In real estate parlance, there is a term for people who are buying a home for the first time: ichiji shutokusha. In fact, there are homes that are specially designated for these buyers. Almost all are condominiums, and to qualify for the ichiji shutokusha designation they have to have at least 60 square meters of floor area and cost less than ¥35 million. To put it succinctly, they are designed for families and are cheap.
According to the Asahi Shimbun, in 2010 80,204 brand new condominiums designated for ichiji shotuksha were put on sale in the Tokyo metropolitan area. That’s a little more than 18 percent of all the new condos that went on sale in the area that year and a little more than one percent less than the number put on sale in 2009. In fact, the share of new first-time condos among all new condos in Tokyo and its environs has been dropping since the turn of the millennium. In 2001, they accounted for 38 percent of all new condos, and for the next five years the share remained in the 30 percentile range. In 2007, the share dropped to about 25 percent and has been steadily dropping ever since.
The Asahi article doesn’t analyze why this is happening, though one could get a fairly good idea of why such condominiums would become less popular. The above-mentioned criteria would exclude the vast majority of new condos built within Tokyo proper, which is where most people in the region work. The majority of first-time condos are probably located in the far suburbs on inconvenient train lines, which means that their value depreciates even more quickly than condos in Tokyo or other major cities. They are also more difficult to sell, thus contradicting one of the salient features of a first home–it’s appeal as an investment, as a stepping stone to a larger house down the line. The standard middle class narrative says you buy a first house young and then trade up to something better and larger as your family grows. But if the value of your property shrinks over time, that sort of upward mobility is difficult to achieve, since you’re not going to get as much money as you paid for it; and the longer you hold on to the property, the less it’s worth and the less likely you can use the sale money to buy a “better” place. At least with a detached home, the land value may at least stay the same, but there is very little land value involved in condo sales. And since developers are always building new first-time condos that are more appealing than used ones, it becomes almost a self-fulfilling prophecy.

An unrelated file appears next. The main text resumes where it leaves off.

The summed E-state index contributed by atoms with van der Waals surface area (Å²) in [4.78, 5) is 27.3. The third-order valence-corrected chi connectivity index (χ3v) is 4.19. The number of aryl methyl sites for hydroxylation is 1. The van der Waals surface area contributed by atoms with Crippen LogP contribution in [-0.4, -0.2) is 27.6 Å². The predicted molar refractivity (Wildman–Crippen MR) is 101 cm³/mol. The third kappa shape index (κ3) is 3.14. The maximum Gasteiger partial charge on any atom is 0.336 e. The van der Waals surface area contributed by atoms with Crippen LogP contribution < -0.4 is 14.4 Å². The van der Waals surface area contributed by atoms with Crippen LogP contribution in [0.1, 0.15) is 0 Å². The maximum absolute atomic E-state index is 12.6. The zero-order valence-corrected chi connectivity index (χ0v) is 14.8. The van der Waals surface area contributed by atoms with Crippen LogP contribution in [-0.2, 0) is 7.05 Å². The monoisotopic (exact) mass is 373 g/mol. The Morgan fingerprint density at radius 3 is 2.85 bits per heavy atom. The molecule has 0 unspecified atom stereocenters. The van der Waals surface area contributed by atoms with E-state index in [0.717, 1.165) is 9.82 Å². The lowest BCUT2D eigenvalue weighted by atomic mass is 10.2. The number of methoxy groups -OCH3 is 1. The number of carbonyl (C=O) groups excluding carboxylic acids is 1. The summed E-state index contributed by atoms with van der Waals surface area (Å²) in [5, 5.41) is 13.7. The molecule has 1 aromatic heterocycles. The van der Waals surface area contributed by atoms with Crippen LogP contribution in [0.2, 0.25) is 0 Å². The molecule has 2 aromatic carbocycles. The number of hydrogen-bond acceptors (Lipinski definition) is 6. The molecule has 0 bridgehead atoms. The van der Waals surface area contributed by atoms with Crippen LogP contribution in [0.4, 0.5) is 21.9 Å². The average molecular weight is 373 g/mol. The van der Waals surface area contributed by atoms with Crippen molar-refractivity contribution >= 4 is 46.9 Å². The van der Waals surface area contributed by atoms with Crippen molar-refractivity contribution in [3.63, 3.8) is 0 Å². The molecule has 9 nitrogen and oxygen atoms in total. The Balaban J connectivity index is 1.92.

The farther Japan gets from the bubble period of the late 1980s–the last time when condo owners believed the value of their homes would increase–the more likely first-time condo buyers will opt for something that they think they can live in their whole lives, and that doesn’t necessarily include condos designated for ichiji shutokusha. Or, at least, that’s our analysis.